A Trip to the Circus: The Elephant Hotel

As a kid, I could sing you the entire jingle for the Big Apple Circus.  I was obsessed with seeing the magic of the circus, like many kids.  Little did I know, I lived just forty minutes away from the root of all that magic.  In Somers, New York, lay a story that deserved to be uncovered: how the circus began and the role the Elephant Hotel played in it all.

Our story begins with Hachaliah Bailey—yes, that is the Bailey of the soon to be famous Bailey and Barnum Circus.  Bailey ordered an exotic elephant, whether to be a farm animal or a showpiece is unknown.  He named her Old Bet, in honor of his daughter and soon discovered that people wanted to see an elephant—it was something beyond their wildest dreams.  And so, the traveling menagerie business was born right in Somers, New York.

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An advertisement to attract people to see the exotic animals.  The animals look different than in reality, as the artists had never seen these animals before, according to Historian Grace Zimmerman.

The business continued to flourish here.  Individuals in the area became involved, creating businesses that spun off of the traveling menagerie, as people continued to visit to see the exotic animals.  You may be wondering though—how does this building fit into any of this?  Well, because Bailey was a smart man.  He understood that the traveling menagerie was a business beyond just animals.  The Elephant Hotel was, shocker of the year, a hotel.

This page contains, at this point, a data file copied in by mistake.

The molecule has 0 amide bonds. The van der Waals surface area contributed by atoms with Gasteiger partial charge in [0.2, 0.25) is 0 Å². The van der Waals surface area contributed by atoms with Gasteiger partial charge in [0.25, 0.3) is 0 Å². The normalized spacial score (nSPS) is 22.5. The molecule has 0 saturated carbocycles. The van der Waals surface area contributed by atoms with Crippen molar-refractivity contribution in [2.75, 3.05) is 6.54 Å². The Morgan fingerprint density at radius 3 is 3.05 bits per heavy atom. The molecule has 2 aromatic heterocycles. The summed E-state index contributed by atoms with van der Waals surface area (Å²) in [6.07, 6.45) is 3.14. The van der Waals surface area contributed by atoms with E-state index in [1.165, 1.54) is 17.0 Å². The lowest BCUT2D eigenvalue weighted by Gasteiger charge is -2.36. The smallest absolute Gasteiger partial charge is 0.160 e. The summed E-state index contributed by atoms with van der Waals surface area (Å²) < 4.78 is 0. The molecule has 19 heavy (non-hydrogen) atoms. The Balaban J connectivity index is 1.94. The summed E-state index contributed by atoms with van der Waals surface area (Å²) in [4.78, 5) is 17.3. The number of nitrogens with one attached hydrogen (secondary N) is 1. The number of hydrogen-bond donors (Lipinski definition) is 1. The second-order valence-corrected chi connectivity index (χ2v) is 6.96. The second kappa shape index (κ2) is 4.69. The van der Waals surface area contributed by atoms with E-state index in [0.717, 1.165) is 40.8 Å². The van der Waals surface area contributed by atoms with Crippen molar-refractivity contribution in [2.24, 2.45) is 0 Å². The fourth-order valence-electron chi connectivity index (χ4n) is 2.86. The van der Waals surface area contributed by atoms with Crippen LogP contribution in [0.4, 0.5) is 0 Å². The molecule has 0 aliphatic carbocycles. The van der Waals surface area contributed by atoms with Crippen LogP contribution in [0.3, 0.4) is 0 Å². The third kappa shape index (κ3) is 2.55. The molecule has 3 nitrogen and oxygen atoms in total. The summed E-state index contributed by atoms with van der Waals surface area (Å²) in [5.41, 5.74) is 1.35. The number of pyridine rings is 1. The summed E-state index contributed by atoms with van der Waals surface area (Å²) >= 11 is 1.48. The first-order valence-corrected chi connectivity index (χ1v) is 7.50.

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During the winter, the traveling menageries made their headquarters in the south but in the summer, Somers was home.  People travelled all over to visit the cradle of the circus and see the exotic animals—they needed somewhere to stay and the Elephant Hotel filled that role.  But this hotel was no ordinary hotel.

In 1835, the men of the traveling menageries formed a company together called the Zoological Institute.  This organization wanted to provide people with education on exotic animals—it only lasted three years, but it set the foundation for what zoos would eventually become.

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A booklet from the Zoological Institute on education about exotic animals

At some point in its history, the building also housed a bank that was largely used by the men of the traveling menageries.

Today, the Elephant Hotel is the Somers Town Hall and stands as a National Historic Landmark.  In this building, magic was made.  Every child who ever fell in love with the circus owes to it to the man who left this hotel as his legacy.  As I left the Elephant Hotel, I looked as I watched cars whizzing by the hotel and I wondered—do they know how important this building was?  Do they know it’s story?  Because it is one that desires to be uncovered by all.

 

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A representation of what the early circus was like

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Another booklet from the Zoological Institute dedicated to education about animals

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The statue of Old Bet that stands outside the hotel.